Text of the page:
What could be better than the best library conference in your own backyard? How about working for an organization that helps sponsor that conference (thank you OCLC), and allows you to present, learn, and network with nearly 400 other people who love rural and small libraries! Three of us from the WebJunction team attended the 2014 Association for Rural & Small Libraries annual conference in Tacoma and we're thrilled to provide you with a recap of this fabulous conference.
After our short commute, we joined a tour of three local libraries showcasing new construction and a remodel. We began at the Fife branch of the Pierce County Library where modular construction techniques were put into play to build a green library in 8 months, from start to finish. And as the only library in the system arranging the collection using BISAC, they've received great feedback from both staff and patrons since they opened in December of 2011. The next library on the tour was the 320th branch of the King County Library in Federal Way. Opened in 2013 this branch library includes many state-of-the-art features such as flexible shelving, touch screen media stations that let patrons sample ebooks, and a multi-purpose space that can be used as meeting room, study room, or opened up to the whole library. The last stop on the tour was the remodeled and restored Northwest Room, located downtown in the main branch of Tacoma Public Library, in the original 1903 Carnegie Library wing.
Rooms that Rock Preconference
The morning tour was a perfect precursor to our preconference that afternoon, Rooms that Rock: Practical Tips for Library Space Planning. Building on the success of a grant project made possible by the Paul G. Allen Family Foundation, the WebJunction team engaged a fantastic group of library staff from around the country in a highly interactive workshop focused on transforming their library spaces. The group explored simple and inexpensive strategies for making spaces more flexible, by selecting movable furnishings, reducing collections, and deliberate placement of data and electrical connections. Building in mechanisms for community engagement before, during, and after space transformation, helps to reinforce the changing role of libraries in our communities. You can access all the session materials here.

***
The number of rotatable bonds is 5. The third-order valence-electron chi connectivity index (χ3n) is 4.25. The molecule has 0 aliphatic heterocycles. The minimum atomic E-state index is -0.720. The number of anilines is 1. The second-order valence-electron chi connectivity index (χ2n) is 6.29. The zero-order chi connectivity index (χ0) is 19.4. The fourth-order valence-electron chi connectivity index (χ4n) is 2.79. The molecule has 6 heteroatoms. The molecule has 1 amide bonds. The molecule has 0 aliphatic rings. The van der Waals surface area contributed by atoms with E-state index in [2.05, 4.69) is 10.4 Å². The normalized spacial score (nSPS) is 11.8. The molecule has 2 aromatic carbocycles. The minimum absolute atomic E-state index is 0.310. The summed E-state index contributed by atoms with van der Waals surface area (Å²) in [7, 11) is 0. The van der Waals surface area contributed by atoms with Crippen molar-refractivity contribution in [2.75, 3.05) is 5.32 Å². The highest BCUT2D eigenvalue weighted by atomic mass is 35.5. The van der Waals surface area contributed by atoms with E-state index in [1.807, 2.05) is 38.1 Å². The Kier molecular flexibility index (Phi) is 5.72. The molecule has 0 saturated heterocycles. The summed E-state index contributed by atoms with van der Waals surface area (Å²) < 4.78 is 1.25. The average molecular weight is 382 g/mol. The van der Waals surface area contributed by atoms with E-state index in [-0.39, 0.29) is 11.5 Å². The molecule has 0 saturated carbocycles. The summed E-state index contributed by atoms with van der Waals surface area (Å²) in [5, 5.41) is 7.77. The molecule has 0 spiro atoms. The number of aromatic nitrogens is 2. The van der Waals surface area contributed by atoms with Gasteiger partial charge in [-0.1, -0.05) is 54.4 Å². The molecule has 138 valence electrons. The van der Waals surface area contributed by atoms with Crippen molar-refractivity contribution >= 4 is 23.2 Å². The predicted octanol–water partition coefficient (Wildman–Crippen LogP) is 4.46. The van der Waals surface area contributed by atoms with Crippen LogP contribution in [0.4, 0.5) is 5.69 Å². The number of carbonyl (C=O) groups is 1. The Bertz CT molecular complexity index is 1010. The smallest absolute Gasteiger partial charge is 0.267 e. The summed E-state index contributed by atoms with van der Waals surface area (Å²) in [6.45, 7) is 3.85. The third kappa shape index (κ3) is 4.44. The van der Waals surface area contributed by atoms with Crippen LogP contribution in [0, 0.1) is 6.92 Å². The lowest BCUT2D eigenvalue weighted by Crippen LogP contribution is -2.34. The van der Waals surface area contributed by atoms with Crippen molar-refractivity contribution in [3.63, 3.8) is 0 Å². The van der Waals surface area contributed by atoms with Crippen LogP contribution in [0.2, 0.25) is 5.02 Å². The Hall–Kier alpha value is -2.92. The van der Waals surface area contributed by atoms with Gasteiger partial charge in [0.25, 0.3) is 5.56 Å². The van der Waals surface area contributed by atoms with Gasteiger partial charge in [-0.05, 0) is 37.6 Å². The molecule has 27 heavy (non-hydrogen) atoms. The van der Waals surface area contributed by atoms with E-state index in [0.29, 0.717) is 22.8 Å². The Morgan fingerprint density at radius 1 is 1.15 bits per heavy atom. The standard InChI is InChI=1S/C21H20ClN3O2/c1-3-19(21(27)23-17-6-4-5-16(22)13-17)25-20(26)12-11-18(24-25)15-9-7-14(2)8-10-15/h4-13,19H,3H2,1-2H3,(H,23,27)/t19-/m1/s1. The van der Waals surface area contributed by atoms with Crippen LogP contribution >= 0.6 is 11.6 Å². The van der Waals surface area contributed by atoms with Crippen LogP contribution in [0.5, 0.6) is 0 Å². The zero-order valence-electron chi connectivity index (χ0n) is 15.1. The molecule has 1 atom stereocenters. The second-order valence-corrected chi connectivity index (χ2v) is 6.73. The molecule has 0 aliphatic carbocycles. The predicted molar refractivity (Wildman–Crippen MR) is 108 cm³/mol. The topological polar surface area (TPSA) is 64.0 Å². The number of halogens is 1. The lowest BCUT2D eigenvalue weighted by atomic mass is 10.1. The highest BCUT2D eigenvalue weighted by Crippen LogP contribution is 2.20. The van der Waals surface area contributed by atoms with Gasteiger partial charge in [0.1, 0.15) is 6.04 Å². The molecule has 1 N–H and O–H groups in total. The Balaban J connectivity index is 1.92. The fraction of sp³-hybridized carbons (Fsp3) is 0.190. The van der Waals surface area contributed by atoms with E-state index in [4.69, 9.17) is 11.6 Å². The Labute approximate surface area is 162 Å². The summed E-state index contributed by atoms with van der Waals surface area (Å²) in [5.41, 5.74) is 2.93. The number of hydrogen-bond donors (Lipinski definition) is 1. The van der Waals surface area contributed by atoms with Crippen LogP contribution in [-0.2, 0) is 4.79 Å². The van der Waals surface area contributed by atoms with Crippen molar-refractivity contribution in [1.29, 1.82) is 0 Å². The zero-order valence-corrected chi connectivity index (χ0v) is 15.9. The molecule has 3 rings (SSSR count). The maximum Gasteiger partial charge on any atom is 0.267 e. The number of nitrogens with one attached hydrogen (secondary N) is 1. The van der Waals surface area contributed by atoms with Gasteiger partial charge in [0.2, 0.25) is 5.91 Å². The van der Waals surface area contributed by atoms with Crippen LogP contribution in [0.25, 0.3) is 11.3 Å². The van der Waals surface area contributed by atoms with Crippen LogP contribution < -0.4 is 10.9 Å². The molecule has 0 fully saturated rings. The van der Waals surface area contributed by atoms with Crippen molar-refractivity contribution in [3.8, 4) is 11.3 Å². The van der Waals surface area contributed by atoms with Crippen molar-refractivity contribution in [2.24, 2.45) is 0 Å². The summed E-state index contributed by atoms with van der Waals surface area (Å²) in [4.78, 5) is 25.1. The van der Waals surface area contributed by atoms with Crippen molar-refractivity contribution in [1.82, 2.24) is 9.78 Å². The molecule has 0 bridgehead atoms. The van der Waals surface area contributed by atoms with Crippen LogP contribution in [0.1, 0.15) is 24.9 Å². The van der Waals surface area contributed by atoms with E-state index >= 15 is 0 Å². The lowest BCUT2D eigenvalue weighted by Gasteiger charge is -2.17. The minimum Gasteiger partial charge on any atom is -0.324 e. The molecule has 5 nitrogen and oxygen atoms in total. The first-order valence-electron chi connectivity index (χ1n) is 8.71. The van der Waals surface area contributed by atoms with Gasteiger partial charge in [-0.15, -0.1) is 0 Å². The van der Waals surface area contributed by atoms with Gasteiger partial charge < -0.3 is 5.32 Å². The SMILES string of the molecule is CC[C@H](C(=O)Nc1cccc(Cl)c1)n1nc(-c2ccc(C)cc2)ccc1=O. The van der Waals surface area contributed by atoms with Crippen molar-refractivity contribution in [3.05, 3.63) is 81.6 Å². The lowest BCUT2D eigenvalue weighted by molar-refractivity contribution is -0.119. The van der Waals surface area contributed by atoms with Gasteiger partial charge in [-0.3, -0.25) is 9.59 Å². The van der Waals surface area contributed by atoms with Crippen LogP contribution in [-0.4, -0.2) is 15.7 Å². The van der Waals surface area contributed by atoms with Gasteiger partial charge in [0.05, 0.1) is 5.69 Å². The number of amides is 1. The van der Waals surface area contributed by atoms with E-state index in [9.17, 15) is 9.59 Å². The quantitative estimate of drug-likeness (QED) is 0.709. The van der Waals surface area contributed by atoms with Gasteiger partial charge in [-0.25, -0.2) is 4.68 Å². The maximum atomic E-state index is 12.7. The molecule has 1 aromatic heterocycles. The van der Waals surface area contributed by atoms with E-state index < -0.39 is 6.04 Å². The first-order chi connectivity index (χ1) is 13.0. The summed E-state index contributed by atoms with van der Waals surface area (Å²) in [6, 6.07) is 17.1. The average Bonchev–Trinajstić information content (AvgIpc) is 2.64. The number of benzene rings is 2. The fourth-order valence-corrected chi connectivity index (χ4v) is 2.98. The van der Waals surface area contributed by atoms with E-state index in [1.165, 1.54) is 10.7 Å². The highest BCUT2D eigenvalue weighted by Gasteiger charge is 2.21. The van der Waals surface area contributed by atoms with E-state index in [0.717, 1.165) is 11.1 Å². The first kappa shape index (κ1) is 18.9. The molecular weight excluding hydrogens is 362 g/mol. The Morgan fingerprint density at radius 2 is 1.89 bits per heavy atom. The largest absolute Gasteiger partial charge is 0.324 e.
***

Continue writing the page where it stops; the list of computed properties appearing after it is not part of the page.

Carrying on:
That evening, conference-goers gathered at the Washington State History Museum for the opening reception, connecting and reconnecting with new and old friends, with delicious hors d'oeuvres and a performance by the Jet City Chorus. The wonderful conference menu continued with breakfast in the morning and the first keynote, Uniquely Connected: Expanding community in 21st century libraries, presented by Karen Archer Perry who outlined what she sees are the four major librarian superpowers: Trust, Knowledge, Technology, and Place.
In addition to four more keynotes, and a welcome from Kim Wyman, Washington Secretary of State, the conference provided 40 breakout sessions and 6 preconferences. Here are some ways to explore further:
- Megan Vizzini from Boopsie shared ARSL 2014: A Visual Recap (thanks to ALL the vendors who were at the conference!)
- Jamie Matczak live blogged a number of sessions on Nic Bits, where she posts for the Nicolet Federated Library System
- Notes from four sessions are shared by Brian Hulsey on his blog, Strange Dichotomy
- Janelle Mercer posted notes for a number of sessions to Janellegant's Blog
- Thanks to these folks for sharing notes, and to all for the great tweets posted throughout the conference.
On Friday morning, Susan Hildreth from IMLS brought a video greeting highlighting the ways in which federal efforts are supporting small and rural libraries. Congratulations to ARSL's board for ensuring that these libraries are well represented by the association at a national level, as also highlighted in ARSL's 2014 Annual Report. With growing membership and plans for annual conference sites through 2019, ARSL brings us not only one of the best library conferences around, but ensures that library staff from small and rural libraries can remain represented and connected to members, resources, and learning,